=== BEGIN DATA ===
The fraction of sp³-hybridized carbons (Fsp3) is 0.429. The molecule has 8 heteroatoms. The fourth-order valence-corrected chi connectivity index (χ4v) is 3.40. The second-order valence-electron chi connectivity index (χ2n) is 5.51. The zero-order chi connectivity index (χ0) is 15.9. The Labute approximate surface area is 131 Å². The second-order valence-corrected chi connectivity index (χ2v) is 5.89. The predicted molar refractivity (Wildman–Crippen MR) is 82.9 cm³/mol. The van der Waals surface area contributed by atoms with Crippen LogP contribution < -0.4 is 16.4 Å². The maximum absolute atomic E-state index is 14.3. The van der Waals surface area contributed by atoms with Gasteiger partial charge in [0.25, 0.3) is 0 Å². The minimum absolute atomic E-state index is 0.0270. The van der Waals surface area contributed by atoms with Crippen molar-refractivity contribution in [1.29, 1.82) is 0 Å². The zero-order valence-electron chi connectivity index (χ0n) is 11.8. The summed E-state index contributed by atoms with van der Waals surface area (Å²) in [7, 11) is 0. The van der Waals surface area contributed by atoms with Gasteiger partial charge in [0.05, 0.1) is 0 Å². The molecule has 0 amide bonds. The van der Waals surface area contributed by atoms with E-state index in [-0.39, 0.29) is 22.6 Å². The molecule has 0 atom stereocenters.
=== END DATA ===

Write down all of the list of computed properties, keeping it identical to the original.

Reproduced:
The fraction of sp³-hybridized carbons (Fsp3) is 0.429. The molecule has 8 heteroatoms. The fourth-order valence-corrected chi connectivity index (χ4v) is 3.40. The second-order valence-electron chi connectivity index (χ2n) is 5.51. The zero-order chi connectivity index (χ0) is 15.9. The Labute approximate surface area is 131 Å². The second-order valence-corrected chi connectivity index (χ2v) is 5.89. The predicted molar refractivity (Wildman–Crippen MR) is 82.9 cm³/mol. The van der Waals surface area contributed by atoms with Crippen LogP contribution < -0.4 is 16.4 Å². The maximum absolute atomic E-state index is 14.3. The van der Waals surface area contributed by atoms with Gasteiger partial charge in [0.25, 0.3) is 0 Å². The minimum absolute atomic E-state index is 0.0270. The van der Waals surface area contributed by atoms with Crippen molar-refractivity contribution in [1.29, 1.82) is 0 Å². The zero-order valence-electron chi connectivity index (χ0n) is 11.8. The summed E-state index contributed by atoms with van der Waals surface area (Å²) in [7, 11) is 0. The van der Waals surface area contributed by atoms with Gasteiger partial charge in [0.05, 0.1) is 0 Å². The molecule has 0 amide bonds. The van der Waals surface area contributed by atoms with E-state index in [-0.39, 0.29) is 22.6 Å². The molecule has 0 atom stereocenters.